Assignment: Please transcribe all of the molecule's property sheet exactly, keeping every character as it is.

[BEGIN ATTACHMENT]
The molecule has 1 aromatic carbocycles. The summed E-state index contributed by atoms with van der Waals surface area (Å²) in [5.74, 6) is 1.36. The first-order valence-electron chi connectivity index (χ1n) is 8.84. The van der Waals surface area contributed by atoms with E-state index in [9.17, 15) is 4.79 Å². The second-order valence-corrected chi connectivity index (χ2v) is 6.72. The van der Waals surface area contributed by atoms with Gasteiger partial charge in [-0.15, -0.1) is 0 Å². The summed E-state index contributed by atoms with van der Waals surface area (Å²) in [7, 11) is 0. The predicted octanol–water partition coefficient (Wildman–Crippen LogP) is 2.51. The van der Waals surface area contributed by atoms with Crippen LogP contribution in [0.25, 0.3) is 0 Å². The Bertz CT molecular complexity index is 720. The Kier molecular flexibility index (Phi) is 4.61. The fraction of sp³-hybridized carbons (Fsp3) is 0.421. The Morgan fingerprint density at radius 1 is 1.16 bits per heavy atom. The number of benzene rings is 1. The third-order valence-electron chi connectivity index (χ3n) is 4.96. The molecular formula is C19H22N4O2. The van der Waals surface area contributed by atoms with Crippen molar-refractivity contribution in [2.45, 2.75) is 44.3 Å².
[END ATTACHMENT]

The molecule has 1 aromatic carbocycles. The summed E-state index contributed by atoms with van der Waals surface area (Å²) in [5.74, 6) is 1.36. The first-order valence-electron chi connectivity index (χ1n) is 8.84. The van der Waals surface area contributed by atoms with E-state index in [9.17, 15) is 4.79 Å². The second-order valence-corrected chi connectivity index (χ2v) is 6.72. The van der Waals surface area contributed by atoms with Gasteiger partial charge in [-0.15, -0.1) is 0 Å². The summed E-state index contributed by atoms with van der Waals surface area (Å²) in [7, 11) is 0. The predicted octanol–water partition coefficient (Wildman–Crippen LogP) is 2.51. The van der Waals surface area contributed by atoms with Crippen LogP contribution in [0.25, 0.3) is 0 Å². The Bertz CT molecular complexity index is 720. The Kier molecular flexibility index (Phi) is 4.61. The fraction of sp³-hybridized carbons (Fsp3) is 0.421. The Morgan fingerprint density at radius 1 is 1.16 bits per heavy atom. The number of benzene rings is 1. The third-order valence-electron chi connectivity index (χ3n) is 4.96. The molecular formula is C19H22N4O2. The van der Waals surface area contributed by atoms with Crippen molar-refractivity contribution in [2.45, 2.75) is 44.3 Å².